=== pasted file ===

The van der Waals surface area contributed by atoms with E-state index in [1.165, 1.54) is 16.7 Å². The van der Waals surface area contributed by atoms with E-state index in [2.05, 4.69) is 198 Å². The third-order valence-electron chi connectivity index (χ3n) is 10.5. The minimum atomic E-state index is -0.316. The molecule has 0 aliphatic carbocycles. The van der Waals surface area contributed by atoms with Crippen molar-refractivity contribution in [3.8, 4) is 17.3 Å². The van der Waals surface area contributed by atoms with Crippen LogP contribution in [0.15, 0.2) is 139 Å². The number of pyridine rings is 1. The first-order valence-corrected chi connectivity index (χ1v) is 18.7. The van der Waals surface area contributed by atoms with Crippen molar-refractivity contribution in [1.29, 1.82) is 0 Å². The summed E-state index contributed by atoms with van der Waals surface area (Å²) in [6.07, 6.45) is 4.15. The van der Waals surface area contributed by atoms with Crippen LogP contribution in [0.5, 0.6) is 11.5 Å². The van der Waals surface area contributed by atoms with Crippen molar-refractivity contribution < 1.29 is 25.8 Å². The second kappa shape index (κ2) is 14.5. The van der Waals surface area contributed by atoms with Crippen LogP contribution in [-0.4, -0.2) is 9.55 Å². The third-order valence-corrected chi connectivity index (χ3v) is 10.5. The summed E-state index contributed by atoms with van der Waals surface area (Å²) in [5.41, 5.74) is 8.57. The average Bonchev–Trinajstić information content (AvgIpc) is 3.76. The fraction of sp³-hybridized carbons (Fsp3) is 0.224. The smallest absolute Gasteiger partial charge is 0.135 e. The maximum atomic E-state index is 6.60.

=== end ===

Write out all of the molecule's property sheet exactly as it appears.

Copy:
The van der Waals surface area contributed by atoms with E-state index in [1.165, 1.54) is 16.7 Å². The van der Waals surface area contributed by atoms with E-state index in [2.05, 4.69) is 198 Å². The third-order valence-electron chi connectivity index (χ3n) is 10.5. The minimum atomic E-state index is -0.316. The molecule has 0 aliphatic carbocycles. The van der Waals surface area contributed by atoms with Crippen molar-refractivity contribution in [3.8, 4) is 17.3 Å². The van der Waals surface area contributed by atoms with Crippen LogP contribution in [0.15, 0.2) is 139 Å². The number of pyridine rings is 1. The first-order valence-corrected chi connectivity index (χ1v) is 18.7. The van der Waals surface area contributed by atoms with Crippen molar-refractivity contribution in [1.29, 1.82) is 0 Å². The summed E-state index contributed by atoms with van der Waals surface area (Å²) in [6.07, 6.45) is 4.15. The van der Waals surface area contributed by atoms with Crippen LogP contribution in [0.5, 0.6) is 11.5 Å². The van der Waals surface area contributed by atoms with Crippen molar-refractivity contribution < 1.29 is 25.8 Å². The second kappa shape index (κ2) is 14.5. The van der Waals surface area contributed by atoms with Crippen LogP contribution in [-0.4, -0.2) is 9.55 Å². The third-order valence-corrected chi connectivity index (χ3v) is 10.5. The summed E-state index contributed by atoms with van der Waals surface area (Å²) in [5.41, 5.74) is 8.57. The average Bonchev–Trinajstić information content (AvgIpc) is 3.76. The fraction of sp³-hybridized carbons (Fsp3) is 0.224. The smallest absolute Gasteiger partial charge is 0.135 e. The maximum atomic E-state index is 6.60.